We were nevertheless delighted to get back to the boat in Doca de Belem, and see that she was still sat happily on her cradle. We landed in Lisbon at 10pm on the Saturday, and by 8am on Sunday morning, we were suited up, and ready to get started with the anti-fouling. We’d originally intended to do this in the Canaries, however as we’d had her lifted out here, it made sense to get it done now. This time around, we’d saved ourselves a whole lot of bother by washing, scraping and sanding the bottom of the hull before we left. This meant she just needed another quick check for any more flaky bits of old paint, and we were good to go. We spent a very sticky couple of hours in rather fetching, but definitely not breathable protective suits, and the first coat was on and drying by 10am. After a quick cup of tea and chocolate croissant, we attacked the second coat, and were all done by lunch time. The afternoon plans involved re-stocking the fridge, however to our dismay, we discovered that the fridge was no longer working, so instead we spent the day frantically trying to find some one who could fix it for us.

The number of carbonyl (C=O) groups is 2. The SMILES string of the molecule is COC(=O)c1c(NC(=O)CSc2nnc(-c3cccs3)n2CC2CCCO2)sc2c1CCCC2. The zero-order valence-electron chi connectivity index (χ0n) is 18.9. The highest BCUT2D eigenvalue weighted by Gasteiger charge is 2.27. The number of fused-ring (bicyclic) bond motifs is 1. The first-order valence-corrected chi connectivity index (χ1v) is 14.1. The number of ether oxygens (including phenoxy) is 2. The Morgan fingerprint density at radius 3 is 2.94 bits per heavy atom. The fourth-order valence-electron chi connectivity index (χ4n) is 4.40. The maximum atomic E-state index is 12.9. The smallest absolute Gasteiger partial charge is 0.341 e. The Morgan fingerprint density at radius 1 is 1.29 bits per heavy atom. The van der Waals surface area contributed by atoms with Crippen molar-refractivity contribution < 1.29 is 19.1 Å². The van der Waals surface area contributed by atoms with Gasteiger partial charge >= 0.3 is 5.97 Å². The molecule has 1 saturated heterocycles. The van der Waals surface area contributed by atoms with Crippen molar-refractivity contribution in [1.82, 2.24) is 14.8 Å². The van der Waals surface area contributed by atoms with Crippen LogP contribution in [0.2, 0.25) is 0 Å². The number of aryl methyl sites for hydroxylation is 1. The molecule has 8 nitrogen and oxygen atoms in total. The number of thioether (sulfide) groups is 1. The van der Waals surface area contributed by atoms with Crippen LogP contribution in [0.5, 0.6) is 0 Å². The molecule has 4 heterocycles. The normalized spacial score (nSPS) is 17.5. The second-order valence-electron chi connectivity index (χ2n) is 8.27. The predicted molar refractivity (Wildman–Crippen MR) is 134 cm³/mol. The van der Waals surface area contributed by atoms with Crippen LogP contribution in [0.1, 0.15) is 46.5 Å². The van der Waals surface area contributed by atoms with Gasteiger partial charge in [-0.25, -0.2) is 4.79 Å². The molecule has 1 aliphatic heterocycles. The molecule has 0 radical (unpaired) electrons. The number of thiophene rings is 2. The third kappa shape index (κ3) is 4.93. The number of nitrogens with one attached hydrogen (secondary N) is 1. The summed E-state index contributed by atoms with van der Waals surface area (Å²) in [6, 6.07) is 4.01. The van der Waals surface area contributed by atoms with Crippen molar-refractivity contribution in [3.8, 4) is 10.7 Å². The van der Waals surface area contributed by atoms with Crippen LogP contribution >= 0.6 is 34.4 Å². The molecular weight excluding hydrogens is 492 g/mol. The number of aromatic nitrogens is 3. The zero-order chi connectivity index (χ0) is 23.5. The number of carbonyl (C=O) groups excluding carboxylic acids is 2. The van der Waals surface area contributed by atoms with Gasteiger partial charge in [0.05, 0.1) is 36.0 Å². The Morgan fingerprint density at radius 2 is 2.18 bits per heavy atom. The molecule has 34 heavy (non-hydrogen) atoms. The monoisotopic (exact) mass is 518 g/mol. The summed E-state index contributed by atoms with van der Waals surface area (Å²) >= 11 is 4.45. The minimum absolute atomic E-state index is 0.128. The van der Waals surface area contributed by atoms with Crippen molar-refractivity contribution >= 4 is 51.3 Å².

The following day, we were back in the water, and made our way back to Oeiras Marina, with fridge still broken, and no option of fixing it until we reached Lagos in a few days time. We spent the day putting the boat back together after our absence – re-connecting solar, washing, re-fuelling, fresh water, etc etc. We left Oeiras early on Tuesday morning, to begin our passage to Sines, some 50 miles further south. The passage passed peacefully, and we had the best dolphin display yet – a huge pod of about 25 dolphins, who kept us company for about half an hour. From Sines, we pushed on south around the impressive Cape St. Vincent (affectionately known as “the corner”, this is the most southwesterly point in mainland Europe) and along the coast to Lagos. As we rounded the corner, the wind piped up to a very welcome 20 knots, and we zipped along to Lagos in time for sundowners on the dock.